The pro-Miley Cyrus argument, since she cast off her earthly, Hannah Montana-tainted shell a little over two years ago, has been, “Whatever, she’s just having fun.” This is valid, and still the most appealing thing about Miley. With that, though, comes some ill-advised and irritatingly self-congratulatory moves; would one really expect anything less from one of the entertainment industry’s most successful, high-profile and seemingly unmonitored 22-year-olds?
With each new installment in her self-curated line of bizarre (and yet increasingly “on-brand”) career moves, one imagines these Miley defenders falling more and more by the wayside. At least, it’s hard to believe that the appreciation wouldn’t, at this point, be becoming more theoretical. But if one of her problematic comments, performances, or other acts of performative rebellion hasn’t muted your enthusiasm, perhaps Miley’s newest music — with a psychotropic, glittery-hellion Burning Man aesthetic to match — will find a way.
Miley’s newest and most grand-scale gesture since her re-hatching with 2013’s Bangerz is last night’s surprise album billed to Miley Cyrus and her Dead Petz. It lasts somewhere in the vicinity of an hour-and-a-half, and was produced outside of contract with RCA (and apparently without any exterior guidelines or caveats from them). She footed the 50k bill herself, and co-produced it — along with, mostly, new blood-brother and guru Wayne Coyne, the rest of the Flaming Lips, and Atlanta trap-turned-pop wonder-producer Mike Will Made It (responsible for a hefty portion of Bangerz’s production). Cyrus used her platform as host of the MTV Video Music Awards last night to (among other things) announce the album’s free streaming release and debut its first “single,” opener “Dooo It!” in a charmingly irreverent closing performance featuring over thirty participants in Ru Paul’s Drag Race.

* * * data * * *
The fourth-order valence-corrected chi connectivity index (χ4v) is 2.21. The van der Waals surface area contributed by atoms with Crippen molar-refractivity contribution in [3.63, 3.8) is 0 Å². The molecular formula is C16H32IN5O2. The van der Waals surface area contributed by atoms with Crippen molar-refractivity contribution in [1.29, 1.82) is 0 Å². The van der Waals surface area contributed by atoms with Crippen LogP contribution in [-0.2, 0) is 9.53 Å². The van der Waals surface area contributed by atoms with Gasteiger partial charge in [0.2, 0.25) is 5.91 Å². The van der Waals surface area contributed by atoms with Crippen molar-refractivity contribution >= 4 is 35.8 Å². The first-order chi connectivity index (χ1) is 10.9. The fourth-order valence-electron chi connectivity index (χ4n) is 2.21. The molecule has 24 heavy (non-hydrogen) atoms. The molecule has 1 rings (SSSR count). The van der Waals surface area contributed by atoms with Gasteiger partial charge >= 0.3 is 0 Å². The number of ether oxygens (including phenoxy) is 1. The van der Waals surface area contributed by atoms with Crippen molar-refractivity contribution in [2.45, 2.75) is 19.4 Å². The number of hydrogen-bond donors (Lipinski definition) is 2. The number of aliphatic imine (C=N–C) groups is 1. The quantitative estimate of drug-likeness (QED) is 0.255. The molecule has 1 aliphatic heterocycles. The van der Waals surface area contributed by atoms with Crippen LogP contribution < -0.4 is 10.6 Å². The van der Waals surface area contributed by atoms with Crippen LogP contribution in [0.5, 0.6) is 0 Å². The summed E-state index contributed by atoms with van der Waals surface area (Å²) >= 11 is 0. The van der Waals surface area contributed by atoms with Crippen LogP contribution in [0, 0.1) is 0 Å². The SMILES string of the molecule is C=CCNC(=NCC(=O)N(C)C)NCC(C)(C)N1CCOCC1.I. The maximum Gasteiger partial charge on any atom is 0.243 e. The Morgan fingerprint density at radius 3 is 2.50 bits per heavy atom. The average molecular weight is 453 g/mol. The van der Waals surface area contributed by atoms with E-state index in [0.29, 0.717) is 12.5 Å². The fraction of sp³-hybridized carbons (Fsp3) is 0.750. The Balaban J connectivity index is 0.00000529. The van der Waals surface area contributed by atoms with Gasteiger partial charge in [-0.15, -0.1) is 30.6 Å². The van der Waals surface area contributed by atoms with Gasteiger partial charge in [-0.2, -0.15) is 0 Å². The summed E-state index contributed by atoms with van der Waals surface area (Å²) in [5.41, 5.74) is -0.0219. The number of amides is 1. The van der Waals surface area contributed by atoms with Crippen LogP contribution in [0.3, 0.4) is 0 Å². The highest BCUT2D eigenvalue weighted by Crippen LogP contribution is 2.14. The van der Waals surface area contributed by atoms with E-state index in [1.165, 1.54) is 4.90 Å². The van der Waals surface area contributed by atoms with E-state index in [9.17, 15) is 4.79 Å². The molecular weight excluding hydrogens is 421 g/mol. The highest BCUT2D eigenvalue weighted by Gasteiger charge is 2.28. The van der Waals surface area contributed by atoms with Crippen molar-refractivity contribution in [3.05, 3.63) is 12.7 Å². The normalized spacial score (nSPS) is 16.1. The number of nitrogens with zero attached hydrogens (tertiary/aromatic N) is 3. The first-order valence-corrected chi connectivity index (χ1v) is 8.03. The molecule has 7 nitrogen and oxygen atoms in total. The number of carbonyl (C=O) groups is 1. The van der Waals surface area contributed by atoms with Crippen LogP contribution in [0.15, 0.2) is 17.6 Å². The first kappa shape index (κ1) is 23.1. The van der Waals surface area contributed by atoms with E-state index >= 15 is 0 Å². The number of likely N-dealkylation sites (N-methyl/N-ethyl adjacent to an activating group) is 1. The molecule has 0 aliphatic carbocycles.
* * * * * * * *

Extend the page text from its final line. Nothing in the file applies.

The song itself was certainly the weak link, but the perplexing, racy “Dooo It!” turns out to be one of Dead Petz’s most pop-minded tracks. The album — whatever else it may be — is aggressively singles-less. It’s intended as a statement of fierce artistic independence for Miley, but ultimately it functions this way more in theory than practice. Yes, it is a stunningly uncommercial product for a major artist to put out, but musically, it reveals a debt: mostly, to the aesthetic and general ethos her backing band — the Flaming Lips — has been developing for the past five years.
The band’s recent projects have been extensions of the hazy, pealing psych-pop of their earlier, most widely celebrated years (late ‘90s and early ‘00s), but taken out at the seams. Unfortunately, the “focused songwriting” element has been thrown out with the bathwater. The approach has been, in large part: get in the studio, indulge all spontaneous impulses, bring in some unlikely collaborators, and then push the fruits of this strange labor to the people. The ambitious, full cover albums they have released (including their takes on Dark Side of the Moon and Sergeant Pepper’s) feel like documents of the fact that they actually went through with the concept more than enduring statements designed for repeated listening. Accusations of gimmickry have been understandably pervasive.